- As an ex-serviceman myself, I am well aware of all the teasing involved when a person in the team is interested in unusual extra-curricular activities (meaning the music, of course!). I am sure that your Metal escapades must have been the cause of interesting comments on the part of your fellow policemen. Any funny incidents that you care to discuss here with us?
Matt: No. Actually it was kind of one of those things that when I went into the Police Academy I tried to keep a low profile, you know? I didn’t want all the questions and the teasing but as people steadily learned about things and my past and everything, they were really amazingly supportive. People saying “That’s really cool, man, that you were doing this”. They knew that I was doing the Rock’n’Roll things and that obviously the ‘sex and drugs’ aspect wasn’t really a part of it and I really always tried to focus myself towards the music and getting into an established band later in life really helped me with that. When I became a Police Officer I…it was…folks have been extremely supportive of the whole thing and actually one of the songs on the new record “On Warrior’s Wings” is about a colleague of mine who was shot and killed in action. It was not entirely about him but it certainly was inspired by him and the first verse comes from a really heartfelt spot. It was nice because we have a benefit every year in his honour and we had a record released this year for benefit and sales of our CD, all the profits, went to his foundation and will help other people in the community, kids whose scholarship funds we are trying to set. This was really nice and the night after that, at the normal event for that foundation, we had a signed copy of the vinyl version of our album which somebody bought for one hundred and sixty dollars. I mean, it’s pretty cool, man, to have the community in my home town being so supportive of what we do.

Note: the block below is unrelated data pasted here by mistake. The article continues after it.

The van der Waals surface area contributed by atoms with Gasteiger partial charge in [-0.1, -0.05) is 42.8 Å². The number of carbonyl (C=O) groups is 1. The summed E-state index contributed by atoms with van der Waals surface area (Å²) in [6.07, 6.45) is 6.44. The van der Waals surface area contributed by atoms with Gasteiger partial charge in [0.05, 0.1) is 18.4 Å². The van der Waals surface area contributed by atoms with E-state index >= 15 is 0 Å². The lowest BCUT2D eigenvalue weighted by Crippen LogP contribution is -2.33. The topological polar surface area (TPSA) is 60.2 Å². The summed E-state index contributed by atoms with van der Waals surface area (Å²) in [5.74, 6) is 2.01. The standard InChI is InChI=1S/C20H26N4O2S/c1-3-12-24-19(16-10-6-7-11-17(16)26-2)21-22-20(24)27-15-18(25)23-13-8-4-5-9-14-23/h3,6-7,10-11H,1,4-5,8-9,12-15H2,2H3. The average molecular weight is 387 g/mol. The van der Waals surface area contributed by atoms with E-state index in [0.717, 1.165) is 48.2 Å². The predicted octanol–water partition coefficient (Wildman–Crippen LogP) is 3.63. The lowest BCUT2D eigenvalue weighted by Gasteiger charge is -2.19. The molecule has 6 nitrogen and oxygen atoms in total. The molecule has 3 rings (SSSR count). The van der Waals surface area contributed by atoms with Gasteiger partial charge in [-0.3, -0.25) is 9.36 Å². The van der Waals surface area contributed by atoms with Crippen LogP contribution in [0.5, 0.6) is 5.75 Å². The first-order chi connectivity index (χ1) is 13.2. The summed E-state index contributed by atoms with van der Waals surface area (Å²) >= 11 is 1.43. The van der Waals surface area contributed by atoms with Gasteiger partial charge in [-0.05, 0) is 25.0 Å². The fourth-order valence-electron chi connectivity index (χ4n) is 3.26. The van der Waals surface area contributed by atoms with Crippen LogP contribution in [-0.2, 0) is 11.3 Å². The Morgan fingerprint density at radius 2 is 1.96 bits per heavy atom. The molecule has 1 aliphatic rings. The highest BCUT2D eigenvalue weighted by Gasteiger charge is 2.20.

- No regrets for having become a member of the Police force then?
Matt: No, none at all. I am really a strong believer in the idea that ‘everything happens for a reason’ – even when it comes to tragedy. Becoming a Police officer, knowing Chad and having him dying the way he did is something that nobody ever wants to have to go through, all the grief and the pain and everything, but it is certainly something that has inspired me and hopefully such a bad incident will inspire other people to try and do good and help others that are less fortunate. I think that this is the best thing that you can do for somebody when they pass away: to honour them in the best way possible.
- Now that the first Ashes Of Ares is recorded and the feedback of the music press and your fans has been analysed and digested do you find yourself motivated enough by what you heard and read so as to perhaps begin working on new material?